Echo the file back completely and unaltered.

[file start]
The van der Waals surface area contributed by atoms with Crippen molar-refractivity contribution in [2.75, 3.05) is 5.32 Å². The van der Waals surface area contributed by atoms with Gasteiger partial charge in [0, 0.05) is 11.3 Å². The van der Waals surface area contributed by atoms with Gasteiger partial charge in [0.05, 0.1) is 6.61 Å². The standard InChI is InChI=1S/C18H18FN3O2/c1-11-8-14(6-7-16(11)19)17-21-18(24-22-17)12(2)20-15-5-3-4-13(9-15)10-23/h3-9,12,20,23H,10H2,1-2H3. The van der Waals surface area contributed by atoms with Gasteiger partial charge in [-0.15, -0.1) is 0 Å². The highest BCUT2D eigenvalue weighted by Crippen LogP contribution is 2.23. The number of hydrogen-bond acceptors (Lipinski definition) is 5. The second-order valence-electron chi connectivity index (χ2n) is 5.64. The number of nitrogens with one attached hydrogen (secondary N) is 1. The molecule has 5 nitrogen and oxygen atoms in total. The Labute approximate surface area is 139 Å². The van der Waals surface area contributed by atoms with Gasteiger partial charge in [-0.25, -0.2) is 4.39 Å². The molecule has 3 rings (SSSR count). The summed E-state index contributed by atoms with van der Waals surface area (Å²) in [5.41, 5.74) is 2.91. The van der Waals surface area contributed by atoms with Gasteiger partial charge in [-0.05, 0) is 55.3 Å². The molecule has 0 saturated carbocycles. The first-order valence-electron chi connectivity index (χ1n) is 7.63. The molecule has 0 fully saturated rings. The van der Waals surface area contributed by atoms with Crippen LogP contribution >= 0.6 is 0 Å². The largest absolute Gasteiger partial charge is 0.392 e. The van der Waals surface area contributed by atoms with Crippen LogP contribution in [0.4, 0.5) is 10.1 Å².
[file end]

The van der Waals surface area contributed by atoms with Crippen molar-refractivity contribution in [2.75, 3.05) is 5.32 Å². The van der Waals surface area contributed by atoms with Gasteiger partial charge in [0, 0.05) is 11.3 Å². The van der Waals surface area contributed by atoms with Gasteiger partial charge in [0.05, 0.1) is 6.61 Å². The standard InChI is InChI=1S/C18H18FN3O2/c1-11-8-14(6-7-16(11)19)17-21-18(24-22-17)12(2)20-15-5-3-4-13(9-15)10-23/h3-9,12,20,23H,10H2,1-2H3. The van der Waals surface area contributed by atoms with Gasteiger partial charge in [-0.15, -0.1) is 0 Å². The highest BCUT2D eigenvalue weighted by Crippen LogP contribution is 2.23. The number of hydrogen-bond acceptors (Lipinski definition) is 5. The second-order valence-electron chi connectivity index (χ2n) is 5.64. The number of nitrogens with one attached hydrogen (secondary N) is 1. The molecule has 5 nitrogen and oxygen atoms in total. The Labute approximate surface area is 139 Å². The van der Waals surface area contributed by atoms with Gasteiger partial charge in [-0.25, -0.2) is 4.39 Å². The molecule has 3 rings (SSSR count). The summed E-state index contributed by atoms with van der Waals surface area (Å²) in [5.41, 5.74) is 2.91. The van der Waals surface area contributed by atoms with Gasteiger partial charge in [-0.05, 0) is 55.3 Å². The molecule has 0 saturated carbocycles. The first-order valence-electron chi connectivity index (χ1n) is 7.63. The molecule has 0 fully saturated rings. The van der Waals surface area contributed by atoms with Crippen LogP contribution >= 0.6 is 0 Å². The largest absolute Gasteiger partial charge is 0.392 e. The van der Waals surface area contributed by atoms with Crippen LogP contribution in [0.4, 0.5) is 10.1 Å².